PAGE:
How to Make Time for Stillness (and Why You Should)

yoga savasana rest stillness

This article is sponsored by Dwell Yoga Studio.

Not long ago, an e-publication that I enjoy (but often piles up in my Inbox) grabbed my attention with the headline, “Lord, Unrush Me.” A small voice inside of me said, “Read this one. Don’t delete it.”

I love this publication, but often disregard it, promising myself that “next week, I’ll make time to read it.” The article led with this question:

“Ever felt like you’ve set your life to the rhythm of rush?”

Author, Speaker, and President of Proverbs 31 Ministries, Lysa TerKeurst, talked about the exhaustion that tugged at her heart, demanding her to slow down. She wondered how it would be possible, given the rush of endless demands in her life. Can you relate?

busy woman

Have you ever noticed how hard it is to sit still and not multi-task? We’re trained to do more, help more, experience more — and to do it all more efficiently than last year.

The truth is, our bodies and spirits desperately need intentional rest, stillness, and meditation.

Sure, we could learn how to say “no” more often, create boundaries, and prioritize, but let’s be honest, we’re already in it. We’re driven by our choices, commitments, and family responsibilities — and there’s no turning back now.

How do we un-rush the rush?

Unfortunately, there isn’t an easy hack for this one. It takes intention. Maureen Beville, Owner and Instructor at Dwell Yoga Studio in Frisco suggests that the best way to find deep rest is through prayer, meditation, and a sweet Savasana at the end of a yoga class.

Maureen believes that your practice is more than just poses that increase flexibility, mobility, and strength. We can use the movement and the breathwork of yoga to bring unity to our body, mind, and spirit.

yoga savasanaAll Dwell Yoga classes weave together the physical postures with breathwork, the intention centered around a biblical devotion or scripture. The classes end with Savasana, a time of rest, meditation, and prayer.

There is never any expectation for students to pray or share aloud; it’s simply a time to relax, surrender and receive.

Dwell Yoga offers an extended Savasana at the end of their 75-minute All Flow classes (60 minute practice + 15 minute savasana). Why? Because even with the intentional breathing and postures held during a yoga class, the real quieting of the mind begins in Savasana.

Making a Space for Stillness

This time of rest at the end of class can promote balance in your entire body. Fatigued muscles get to relax, tense shoulders and jaws soften, and the eyes close to encourage a quieter state of mind. Furthermore, Maureen explains,

Savasana helps us learn how to completely surrender, stop fighting the clock, and make space for God’s peace. This deep rest allows for the the body to speak to mind, and for the intention of the class to take root. It’s a time of stillness, prayer, meditation, and introspection.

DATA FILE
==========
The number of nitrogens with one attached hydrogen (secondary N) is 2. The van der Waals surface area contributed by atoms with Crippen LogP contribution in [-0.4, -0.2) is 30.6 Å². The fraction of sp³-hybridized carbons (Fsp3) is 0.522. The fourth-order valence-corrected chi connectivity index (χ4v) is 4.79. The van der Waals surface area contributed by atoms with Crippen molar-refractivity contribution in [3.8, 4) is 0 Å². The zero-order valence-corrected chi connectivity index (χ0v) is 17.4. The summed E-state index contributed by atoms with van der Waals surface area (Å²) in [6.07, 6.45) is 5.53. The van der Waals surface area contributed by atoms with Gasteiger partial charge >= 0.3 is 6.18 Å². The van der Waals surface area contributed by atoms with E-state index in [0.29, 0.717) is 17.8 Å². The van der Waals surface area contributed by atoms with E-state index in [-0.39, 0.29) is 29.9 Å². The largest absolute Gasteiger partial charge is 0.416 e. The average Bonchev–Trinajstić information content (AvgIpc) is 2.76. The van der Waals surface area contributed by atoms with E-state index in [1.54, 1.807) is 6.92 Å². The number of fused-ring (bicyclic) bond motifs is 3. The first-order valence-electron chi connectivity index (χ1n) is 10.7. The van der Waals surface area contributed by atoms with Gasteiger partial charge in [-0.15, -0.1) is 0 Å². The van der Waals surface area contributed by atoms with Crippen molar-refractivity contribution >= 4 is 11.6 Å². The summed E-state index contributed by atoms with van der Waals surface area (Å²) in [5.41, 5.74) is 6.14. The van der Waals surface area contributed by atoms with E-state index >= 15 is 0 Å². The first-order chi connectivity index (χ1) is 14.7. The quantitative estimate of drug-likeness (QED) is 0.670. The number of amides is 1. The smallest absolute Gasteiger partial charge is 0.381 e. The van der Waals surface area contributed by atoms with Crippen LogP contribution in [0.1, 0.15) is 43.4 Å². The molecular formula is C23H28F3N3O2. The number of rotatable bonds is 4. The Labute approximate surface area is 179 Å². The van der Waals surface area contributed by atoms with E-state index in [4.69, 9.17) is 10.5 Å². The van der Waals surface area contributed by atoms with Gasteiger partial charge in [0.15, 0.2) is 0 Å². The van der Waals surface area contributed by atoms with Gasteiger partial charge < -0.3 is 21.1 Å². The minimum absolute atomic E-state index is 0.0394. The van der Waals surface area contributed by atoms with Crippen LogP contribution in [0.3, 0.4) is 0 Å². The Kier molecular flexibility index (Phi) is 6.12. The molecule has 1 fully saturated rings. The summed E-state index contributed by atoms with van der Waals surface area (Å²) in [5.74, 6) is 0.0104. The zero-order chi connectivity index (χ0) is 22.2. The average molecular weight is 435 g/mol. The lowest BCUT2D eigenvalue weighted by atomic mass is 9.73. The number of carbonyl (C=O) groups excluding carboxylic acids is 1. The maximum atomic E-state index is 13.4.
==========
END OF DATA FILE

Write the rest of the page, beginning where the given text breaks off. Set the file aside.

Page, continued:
Often we rush through this part of a yoga class, already thinking about what we need to do next. Research is proving, however, that taking the time to absorb the benefits of stillness, prayer, and meditation will reap physical rewards.

Yoga Savasana

Pausing promotes relaxation. It’s a break from the noise. Taking time to be still and quiet gives your nervous system a chance to regain balance and can affect your brain in ways not often considered.

In her book, Switch on Your Brain, Dr. Caroline Leaf explains scientific evidence that daily, focused prayer and meditation can change the brain to such an extent that it can be measured on a brain scan. It increases activity in brain areas associated with social interaction, compassion, and sensitivity to others.

She further explains that our thoughts are real, physical things that occupy mental real estate. Every day, we literally change the structure of our brains through our thoughts. Therefore, intentionally meditating on things that are hope-filled, encouraging, and restorative will change the structure of our brain in a positive direction. Maureen says,

At Dwell Yoga, we take time to rest and meditate on God’s truth, allowing new thoughts – positive thoughts – to take hold. Which, in our rushed lives, can be otherwise be missed, increasing the toll on our spiritual, emotional, and physical wellness.

Ready for Intentional Rest?

Our souls weren’t created to be in a constant hurry. We were designed to process thoughts one at a time, to reflect, and to focus on the person in front of us.

dwell-yoga-studio-1There are so many things competing for our time, the quality of our relationships, and for God’s presence in our lives. But the Bible is filled with beautiful words encouraging us to rest and un-rush.

We’re instructed to abide in Him, to meditate on his Word, and to be still.

Maureen added the extended Savasanas to Dwell Yoga’s class offerings several months ago with a sincere desire to create the space for her members and guests to enjoy deep rest.

It’s hard for most of us to take that time. Our minds our wandering and we’re always thinking about what we need to do next.

In the beginning, we may come to our yoga mats for a physical transformation, but that’s really the intro to the second part, which is the meditation and deep rest. I think we’re doing people a disservice if we make it all about the physical and then send them on their way…only giving them a two or three minute rest at the end of the practice.

Dwell Yoga Logo SquareMeet Maureen and her team of Instructors at Dwell Yoga Studio, and follow the Studio on social media: Facebook | Instagram

Also read: Dwell Yoga Studio in Frisco: Come As You Are